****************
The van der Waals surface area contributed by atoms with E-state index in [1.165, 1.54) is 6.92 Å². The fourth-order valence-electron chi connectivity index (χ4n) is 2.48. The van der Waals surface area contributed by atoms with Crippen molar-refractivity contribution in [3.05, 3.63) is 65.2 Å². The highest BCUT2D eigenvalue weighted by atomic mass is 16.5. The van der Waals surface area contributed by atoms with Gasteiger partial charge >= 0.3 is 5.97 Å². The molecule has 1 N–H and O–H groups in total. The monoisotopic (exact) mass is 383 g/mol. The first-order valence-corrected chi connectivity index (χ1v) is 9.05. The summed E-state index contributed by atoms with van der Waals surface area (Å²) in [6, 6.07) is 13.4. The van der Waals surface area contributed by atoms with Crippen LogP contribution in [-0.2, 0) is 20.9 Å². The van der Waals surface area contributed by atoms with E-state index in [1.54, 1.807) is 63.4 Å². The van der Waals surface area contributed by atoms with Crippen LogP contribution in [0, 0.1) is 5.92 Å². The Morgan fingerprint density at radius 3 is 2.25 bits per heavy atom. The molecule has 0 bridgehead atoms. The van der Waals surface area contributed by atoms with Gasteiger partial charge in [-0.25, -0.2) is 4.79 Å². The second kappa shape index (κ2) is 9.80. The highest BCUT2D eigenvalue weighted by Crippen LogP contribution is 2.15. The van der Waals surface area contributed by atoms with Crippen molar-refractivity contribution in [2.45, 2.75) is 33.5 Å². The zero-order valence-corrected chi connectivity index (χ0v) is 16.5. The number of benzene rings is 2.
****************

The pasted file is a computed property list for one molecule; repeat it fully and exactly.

The van der Waals surface area contributed by atoms with E-state index in [1.165, 1.54) is 6.92 Å². The fourth-order valence-electron chi connectivity index (χ4n) is 2.48. The van der Waals surface area contributed by atoms with Crippen molar-refractivity contribution in [3.05, 3.63) is 65.2 Å². The highest BCUT2D eigenvalue weighted by atomic mass is 16.5. The van der Waals surface area contributed by atoms with Gasteiger partial charge >= 0.3 is 5.97 Å². The molecule has 1 N–H and O–H groups in total. The monoisotopic (exact) mass is 383 g/mol. The first-order valence-corrected chi connectivity index (χ1v) is 9.05. The summed E-state index contributed by atoms with van der Waals surface area (Å²) in [6, 6.07) is 13.4. The van der Waals surface area contributed by atoms with Crippen LogP contribution in [-0.2, 0) is 20.9 Å². The van der Waals surface area contributed by atoms with E-state index in [1.54, 1.807) is 63.4 Å². The van der Waals surface area contributed by atoms with Crippen LogP contribution in [0, 0.1) is 5.92 Å². The Morgan fingerprint density at radius 3 is 2.25 bits per heavy atom. The molecule has 0 bridgehead atoms. The van der Waals surface area contributed by atoms with Gasteiger partial charge in [-0.25, -0.2) is 4.79 Å². The second kappa shape index (κ2) is 9.80. The highest BCUT2D eigenvalue weighted by Crippen LogP contribution is 2.15. The van der Waals surface area contributed by atoms with Crippen molar-refractivity contribution in [2.45, 2.75) is 33.5 Å². The zero-order valence-corrected chi connectivity index (χ0v) is 16.5. The number of benzene rings is 2.